Most of my family and friends in Greece are okay. Those that had jobs still have them, and those that were on a pension have had them reduced but are still able to get by. From what I saw, if you have access to any sort of income, whether through a job or through a government benefit of some kind, or if you have someone in your extended family who can help out, you can get through the crisis by just tightening your belt.

But if there’s no one in your family with an income of any sort than the situation is dire. My aunt told me of a man down the street from her who was washing apartment staircases with his wife for a pittance to support their family of five after he lost his job in construction. And one of my cousins was shaken up one day after passing a woman who looked to be about 30 standing on the high street with three suitcases; she was speaking to someone on her mobile phone and saying, “I don’t know what to do… I have nowhere to go…”

Even those with an income are not spending their money on those little extras, “just in case”. No one feels entirely secure in their job, and everyone expects further cuts to their pensions or benefits. Previously when I’d visit Greece I would marvel at a middle class that would buy luxury items regularly and have the latest of everything. And yet the thing that occurred to me when I came back to Australia was that the whole time I was in Greece I saw no iPhones or Smartsung Galaxy phones.

Photo of a group of empty billboards

I was in Athens for the Olympics of 2004 when the whole city shone like a diamond. Greece had won the European Cup and had met the challenges of hosting the Olympic Games well. People in Greece were proud, confident and radiating positive energy, their heads held high everywhere they went. They collectively thumbed their noses at all the doubters and nay-sayers.

Photo of people in Syntagma Square and the parliament building in the background

Syntagma Square with the parliament building in the background, 2004

Nine years later and it broke my heart to see pockets of Athens in a state of disrepair and neglect, and people everywhere I went looking stressed, tired, depressed and fearful of what’s around the corner and how much worse things can get.

Photo of a derelict hotel next to an older derelict building

“The crisis” is talked about all the time. In cabs, at cafes, in bars, on the street, and at home. It is continuously analysed at both the macro and micro level on talk shows on TV. It’s everywhere, in people’s day to day, on their minds, on their faces. Who’s to blame, what caused it, what can be done to fix it, how long it will last. Everyone agrees cutting people’s incomes only retards the economy and results in businesses and shops closing and more people being out of work.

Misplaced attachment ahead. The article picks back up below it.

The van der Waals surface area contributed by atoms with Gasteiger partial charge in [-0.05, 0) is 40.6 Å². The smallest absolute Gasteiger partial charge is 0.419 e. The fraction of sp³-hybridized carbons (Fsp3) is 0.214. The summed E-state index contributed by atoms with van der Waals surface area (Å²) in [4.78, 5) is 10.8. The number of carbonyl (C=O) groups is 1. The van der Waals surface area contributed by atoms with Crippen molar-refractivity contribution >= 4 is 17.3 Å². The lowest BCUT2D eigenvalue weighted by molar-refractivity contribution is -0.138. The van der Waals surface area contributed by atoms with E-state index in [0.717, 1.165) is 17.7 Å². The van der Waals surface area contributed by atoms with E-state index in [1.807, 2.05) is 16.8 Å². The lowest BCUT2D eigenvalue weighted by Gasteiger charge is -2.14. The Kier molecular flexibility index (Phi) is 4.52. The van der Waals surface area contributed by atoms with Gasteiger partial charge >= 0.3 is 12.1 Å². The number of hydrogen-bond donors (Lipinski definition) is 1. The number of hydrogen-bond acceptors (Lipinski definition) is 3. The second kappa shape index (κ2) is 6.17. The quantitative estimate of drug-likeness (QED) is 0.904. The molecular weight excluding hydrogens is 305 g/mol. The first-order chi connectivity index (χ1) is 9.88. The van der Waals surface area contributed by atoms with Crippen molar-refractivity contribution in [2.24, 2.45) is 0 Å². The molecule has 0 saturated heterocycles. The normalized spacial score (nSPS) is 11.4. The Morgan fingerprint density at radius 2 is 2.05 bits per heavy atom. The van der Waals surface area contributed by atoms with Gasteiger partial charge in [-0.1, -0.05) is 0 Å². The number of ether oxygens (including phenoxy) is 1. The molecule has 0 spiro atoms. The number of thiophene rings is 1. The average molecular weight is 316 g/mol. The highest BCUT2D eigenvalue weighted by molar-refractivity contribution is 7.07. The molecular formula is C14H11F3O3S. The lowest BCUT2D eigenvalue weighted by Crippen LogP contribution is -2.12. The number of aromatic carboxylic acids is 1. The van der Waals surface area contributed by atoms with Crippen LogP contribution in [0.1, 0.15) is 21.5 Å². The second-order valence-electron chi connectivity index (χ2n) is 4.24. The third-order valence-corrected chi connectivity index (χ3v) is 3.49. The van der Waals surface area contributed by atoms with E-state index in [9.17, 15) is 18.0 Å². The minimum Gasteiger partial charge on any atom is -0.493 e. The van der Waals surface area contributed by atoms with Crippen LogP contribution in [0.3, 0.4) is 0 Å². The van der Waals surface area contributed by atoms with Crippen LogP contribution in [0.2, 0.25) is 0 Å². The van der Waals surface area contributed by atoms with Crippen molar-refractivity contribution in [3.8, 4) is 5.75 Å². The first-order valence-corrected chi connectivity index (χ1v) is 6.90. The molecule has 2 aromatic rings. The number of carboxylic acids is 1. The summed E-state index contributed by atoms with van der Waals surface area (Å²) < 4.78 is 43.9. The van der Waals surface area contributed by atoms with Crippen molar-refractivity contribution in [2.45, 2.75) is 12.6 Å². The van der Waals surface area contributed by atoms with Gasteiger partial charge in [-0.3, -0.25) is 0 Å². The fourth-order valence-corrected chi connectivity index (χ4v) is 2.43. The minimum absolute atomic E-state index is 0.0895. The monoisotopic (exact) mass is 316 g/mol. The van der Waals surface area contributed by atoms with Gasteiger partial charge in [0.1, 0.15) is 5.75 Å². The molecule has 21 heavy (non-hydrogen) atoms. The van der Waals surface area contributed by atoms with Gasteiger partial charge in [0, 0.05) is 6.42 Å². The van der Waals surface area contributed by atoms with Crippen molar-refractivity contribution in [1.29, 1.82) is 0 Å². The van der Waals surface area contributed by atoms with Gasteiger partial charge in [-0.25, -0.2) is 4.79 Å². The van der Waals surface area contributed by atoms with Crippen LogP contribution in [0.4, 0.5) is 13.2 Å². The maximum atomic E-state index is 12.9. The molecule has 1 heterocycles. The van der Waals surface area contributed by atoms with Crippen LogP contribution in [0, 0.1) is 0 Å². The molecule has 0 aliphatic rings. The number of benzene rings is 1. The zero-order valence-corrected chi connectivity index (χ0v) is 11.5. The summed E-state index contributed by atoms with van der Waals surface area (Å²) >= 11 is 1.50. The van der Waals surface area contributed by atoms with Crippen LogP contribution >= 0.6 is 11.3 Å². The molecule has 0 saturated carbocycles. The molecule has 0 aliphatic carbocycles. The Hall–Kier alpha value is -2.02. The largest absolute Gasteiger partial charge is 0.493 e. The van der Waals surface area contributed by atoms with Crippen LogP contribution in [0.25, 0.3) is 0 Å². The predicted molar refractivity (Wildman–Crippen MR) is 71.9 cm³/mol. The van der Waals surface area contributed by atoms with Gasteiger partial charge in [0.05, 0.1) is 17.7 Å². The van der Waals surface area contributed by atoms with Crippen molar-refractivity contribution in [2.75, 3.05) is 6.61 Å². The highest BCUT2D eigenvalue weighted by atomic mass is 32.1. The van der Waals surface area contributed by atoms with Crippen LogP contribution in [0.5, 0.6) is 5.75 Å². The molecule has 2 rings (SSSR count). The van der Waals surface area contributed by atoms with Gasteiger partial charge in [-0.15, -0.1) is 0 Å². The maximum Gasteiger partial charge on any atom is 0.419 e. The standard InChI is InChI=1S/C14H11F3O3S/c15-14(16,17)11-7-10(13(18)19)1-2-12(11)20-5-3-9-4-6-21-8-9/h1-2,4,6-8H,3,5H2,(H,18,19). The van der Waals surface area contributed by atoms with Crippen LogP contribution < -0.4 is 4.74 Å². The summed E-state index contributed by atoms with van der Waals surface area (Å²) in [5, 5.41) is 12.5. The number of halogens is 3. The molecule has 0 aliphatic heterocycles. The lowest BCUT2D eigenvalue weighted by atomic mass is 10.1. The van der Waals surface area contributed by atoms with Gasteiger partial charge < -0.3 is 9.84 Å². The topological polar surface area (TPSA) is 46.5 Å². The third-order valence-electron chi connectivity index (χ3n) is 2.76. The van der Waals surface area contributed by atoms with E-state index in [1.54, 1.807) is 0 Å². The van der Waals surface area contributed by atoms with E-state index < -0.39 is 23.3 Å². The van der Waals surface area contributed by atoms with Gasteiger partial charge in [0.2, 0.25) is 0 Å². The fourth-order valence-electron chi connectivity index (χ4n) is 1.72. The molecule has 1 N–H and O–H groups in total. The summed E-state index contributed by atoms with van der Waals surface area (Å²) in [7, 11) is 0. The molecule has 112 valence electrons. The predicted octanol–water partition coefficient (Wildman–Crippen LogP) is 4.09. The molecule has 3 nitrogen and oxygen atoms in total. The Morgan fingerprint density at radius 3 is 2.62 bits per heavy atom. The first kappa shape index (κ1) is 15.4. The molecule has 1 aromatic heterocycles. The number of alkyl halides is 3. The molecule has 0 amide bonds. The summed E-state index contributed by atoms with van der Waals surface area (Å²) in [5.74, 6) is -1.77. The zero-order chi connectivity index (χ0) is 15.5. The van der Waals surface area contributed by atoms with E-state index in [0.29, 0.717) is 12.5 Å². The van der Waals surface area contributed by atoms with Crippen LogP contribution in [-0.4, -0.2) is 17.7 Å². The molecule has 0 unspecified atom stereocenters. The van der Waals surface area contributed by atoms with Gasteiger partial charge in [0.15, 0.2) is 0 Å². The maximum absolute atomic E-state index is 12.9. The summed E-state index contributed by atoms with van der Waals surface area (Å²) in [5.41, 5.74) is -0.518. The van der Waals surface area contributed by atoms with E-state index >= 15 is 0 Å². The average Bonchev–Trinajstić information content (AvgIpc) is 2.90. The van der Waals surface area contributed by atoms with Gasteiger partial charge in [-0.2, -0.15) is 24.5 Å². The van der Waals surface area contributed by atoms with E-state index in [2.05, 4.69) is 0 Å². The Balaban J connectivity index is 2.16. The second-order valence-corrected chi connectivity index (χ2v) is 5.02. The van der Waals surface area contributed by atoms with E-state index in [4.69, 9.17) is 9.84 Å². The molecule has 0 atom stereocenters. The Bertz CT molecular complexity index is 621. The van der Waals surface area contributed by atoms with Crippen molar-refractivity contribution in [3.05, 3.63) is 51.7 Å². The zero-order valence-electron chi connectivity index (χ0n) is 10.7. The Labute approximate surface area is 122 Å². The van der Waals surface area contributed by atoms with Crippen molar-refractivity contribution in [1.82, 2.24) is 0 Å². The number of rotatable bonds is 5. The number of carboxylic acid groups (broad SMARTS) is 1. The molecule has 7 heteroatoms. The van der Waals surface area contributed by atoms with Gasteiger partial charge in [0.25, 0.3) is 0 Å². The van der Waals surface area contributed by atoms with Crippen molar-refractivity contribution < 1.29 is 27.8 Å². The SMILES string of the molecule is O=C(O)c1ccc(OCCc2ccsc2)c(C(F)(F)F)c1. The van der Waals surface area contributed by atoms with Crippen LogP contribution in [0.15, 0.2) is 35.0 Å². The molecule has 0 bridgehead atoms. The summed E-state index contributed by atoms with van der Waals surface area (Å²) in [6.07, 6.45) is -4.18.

An old friend from Australia who has lived in a beach suburb an hour out of Athens for the last 12 years told me she feels that the crisis and its effect on Greek daily life is exaggerated. Greeks, she reminded me, like to over-dramatise their personal situations.

In her view, Greece is experiencing growing pains as it transitions from a nation with chaotic and corrupt systems to a country whose systems are being cleaned up and straightened out. To an extent, this is true. But the closed shops and the unemployment statistics (approximately 25 per cent unemployment overall and 55-60 per cent youth unemployment) do not lie.

Greeks may be known for being over-dramatic but they are also known for their ability to enjoy life no matter what their circumstances. The Greek “ylendi” or ability to party is one of the things, along with the beautiful weather and spectacular sites, which draws people to Greece as a holiday destination.

Despite all the tightening of belts that is going on in Greece, people are still managing to put aside a small amount so that they can go out for a coffee, an ouzo, a small meal of mezedes, a dinner with friends. Greeks may believe that day to day life is difficult but they also overwhelmingly believe that the essence of life is sweet, so they continue to enjoy it, even if at a greatly reduced budget. Seeing people out in bars and restaurants late in the evening in Thessaloniki reminded me that the spirit of the Greek people is far from broken.

On my last day in Greece I briefly visited the Benaki Museum, an incredible museum which showcases Greek culture in the context of its past, and I was reminded of the cyclical nature of history. People are down but they’re not down forever. I don’t know how long it will be but I know for certain that Greece will recover from this economic crisis and Greeks will once again be able to hold their heads up high and be proud of themselves and their country.

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2 thoughts on “A First Hand Look at Economies in Crisis – part 2

  1. What a great post Len … Illuminating, funny and insightful. We would like today ‘we wish we were there with you’ .. But if I’m going to Greece I think I want it to be in the good times!

    We head off to Europe next month ( via Abu Dhabi) … London, Belgium,holland, and finally – France

    Continue to have great fun

    Jo ( and Andrew)